Source: website EU IPO

Requirements for design protection

A design must be new and have a unique character to be eligible for protection. Something is considered new if there are no older designs in the public domain that are identical or only differ on minor details. Concerning unique character, the design must evoke a general impression, which does not create a feeling of déjà vu. The degree of freedom of the design also plays a role. With a car, for example, the technical features and legal regulations influence the freedom of the design.

Classification of trademarks

You can request a trademark for certain products and services. When registering a trademark, you must choose from 45 classes (classifications). The classes are divided into two categories: goods and services. Goods include, for example, chemical products and machines. Services include, for example, insurance or material treatments. The choice of products or services you want to request a trademark for determines how the registration process will proceed.

It is advisable to determine the classification with the help of a trademark attorney. This is because once your trademark has been filed you can no longer change the classification. You can find a handy tool to determine the right class on the EU IPO website.

Objection

A trademark owner or holder can lodge an opposition (objection) against the registration of a trademark application for a product or service that is similar to or complements the product or service for which they have registered their trademark. It is for this reason that the AJAX trademark can be claimed by a football club, cleaning detergent manufacturer and a fire extinguisher manufacturer; after all, these products and services are not comparable and do not

Process and costs of trademark registration

The registration process and costs for registering a trademark are highly dependent on the countries in which you want to register your trademark. The registration process for an EU trademark takes an average of four to six months and for a trademark registration in one class you pay about €620 for the Benelux and €1,650 at EU level. Do not forget that if you want to take action against an infringement of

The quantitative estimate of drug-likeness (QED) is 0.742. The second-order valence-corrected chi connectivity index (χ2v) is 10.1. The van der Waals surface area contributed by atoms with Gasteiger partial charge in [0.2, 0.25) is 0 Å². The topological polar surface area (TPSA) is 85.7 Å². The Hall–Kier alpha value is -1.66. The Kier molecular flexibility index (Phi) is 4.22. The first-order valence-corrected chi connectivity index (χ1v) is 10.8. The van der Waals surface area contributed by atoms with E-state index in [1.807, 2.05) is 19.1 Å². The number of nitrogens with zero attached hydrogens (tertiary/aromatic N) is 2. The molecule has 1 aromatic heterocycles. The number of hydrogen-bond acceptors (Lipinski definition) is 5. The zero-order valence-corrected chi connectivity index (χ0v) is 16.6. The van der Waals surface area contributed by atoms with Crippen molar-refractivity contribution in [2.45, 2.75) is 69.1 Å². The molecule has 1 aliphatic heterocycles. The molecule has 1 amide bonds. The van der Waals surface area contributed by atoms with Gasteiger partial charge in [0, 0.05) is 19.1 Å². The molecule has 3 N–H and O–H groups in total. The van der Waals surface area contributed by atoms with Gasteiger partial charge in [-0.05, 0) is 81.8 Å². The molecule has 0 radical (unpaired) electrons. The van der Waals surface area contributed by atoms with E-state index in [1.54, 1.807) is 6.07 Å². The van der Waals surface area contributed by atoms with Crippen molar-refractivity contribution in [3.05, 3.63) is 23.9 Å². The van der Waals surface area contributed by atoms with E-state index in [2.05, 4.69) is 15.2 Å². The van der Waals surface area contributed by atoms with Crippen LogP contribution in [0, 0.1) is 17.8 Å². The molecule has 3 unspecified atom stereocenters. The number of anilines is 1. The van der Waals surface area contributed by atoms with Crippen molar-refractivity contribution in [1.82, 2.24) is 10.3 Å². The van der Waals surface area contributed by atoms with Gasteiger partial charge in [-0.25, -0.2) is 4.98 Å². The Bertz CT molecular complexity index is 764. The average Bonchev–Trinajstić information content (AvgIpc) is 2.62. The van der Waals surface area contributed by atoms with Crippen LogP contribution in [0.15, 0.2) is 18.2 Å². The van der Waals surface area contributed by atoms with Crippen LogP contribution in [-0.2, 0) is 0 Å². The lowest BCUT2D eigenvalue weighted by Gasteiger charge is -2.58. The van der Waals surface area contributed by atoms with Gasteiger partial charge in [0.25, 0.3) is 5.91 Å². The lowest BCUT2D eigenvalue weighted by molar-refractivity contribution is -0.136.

your trademark, this also incurs costs. On the other hand, a well-established trademark can also generate money.

Duration of protection and obligation of use

In principle, a trademark registration is valid for 10 years and can be renewed indefinitely. To avoid the risk of a trademark being “revoked”, the trademark must be used within five years of registration. Some countries apply a shorter term and you must submit proof of use to the trademark office. The proof can consist of invoices including the trademark or marketing materials such as brochures. This obligation of use applies to every product and/or service and for the region in which the trademark is registered.

Client case: how Hello Kitty combats counterfeit products

Sanrio, the Japanese company behind Hello Kitty, licenses companies around the world to use the name and image of the girl with the pink bow around her ear. At the same time, the market is flooded with counterfeit products, says Noëlle Wolfs of V.O., which is Sanrio's representative for the brands in the Benelux. "In order to keep the brand license-worthy, it is necessary to act against counterfeits."

Frequently asked questions about trademark registration